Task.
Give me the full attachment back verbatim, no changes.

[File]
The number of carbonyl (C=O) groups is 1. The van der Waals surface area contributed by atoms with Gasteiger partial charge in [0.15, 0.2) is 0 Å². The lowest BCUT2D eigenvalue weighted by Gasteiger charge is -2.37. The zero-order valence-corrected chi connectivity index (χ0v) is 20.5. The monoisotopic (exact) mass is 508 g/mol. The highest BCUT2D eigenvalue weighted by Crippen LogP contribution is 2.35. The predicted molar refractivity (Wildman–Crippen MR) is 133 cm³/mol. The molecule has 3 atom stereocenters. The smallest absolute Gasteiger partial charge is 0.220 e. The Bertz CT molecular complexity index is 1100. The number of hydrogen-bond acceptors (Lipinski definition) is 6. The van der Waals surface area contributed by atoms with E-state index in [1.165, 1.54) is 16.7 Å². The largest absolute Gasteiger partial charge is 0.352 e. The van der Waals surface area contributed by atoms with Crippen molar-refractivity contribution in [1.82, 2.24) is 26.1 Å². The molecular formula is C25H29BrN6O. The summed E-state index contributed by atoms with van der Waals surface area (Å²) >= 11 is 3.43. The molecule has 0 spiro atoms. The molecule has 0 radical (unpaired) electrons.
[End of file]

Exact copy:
The number of carbonyl (C=O) groups is 1. The van der Waals surface area contributed by atoms with Gasteiger partial charge in [0.15, 0.2) is 0 Å². The lowest BCUT2D eigenvalue weighted by Gasteiger charge is -2.37. The zero-order valence-corrected chi connectivity index (χ0v) is 20.5. The monoisotopic (exact) mass is 508 g/mol. The highest BCUT2D eigenvalue weighted by Crippen LogP contribution is 2.35. The predicted molar refractivity (Wildman–Crippen MR) is 133 cm³/mol. The molecule has 3 atom stereocenters. The smallest absolute Gasteiger partial charge is 0.220 e. The Bertz CT molecular complexity index is 1100. The number of hydrogen-bond acceptors (Lipinski definition) is 6. The van der Waals surface area contributed by atoms with E-state index in [1.165, 1.54) is 16.7 Å². The largest absolute Gasteiger partial charge is 0.352 e. The van der Waals surface area contributed by atoms with Crippen molar-refractivity contribution in [1.82, 2.24) is 26.1 Å². The molecular formula is C25H29BrN6O. The summed E-state index contributed by atoms with van der Waals surface area (Å²) >= 11 is 3.43. The molecule has 0 spiro atoms. The molecule has 0 radical (unpaired) electrons.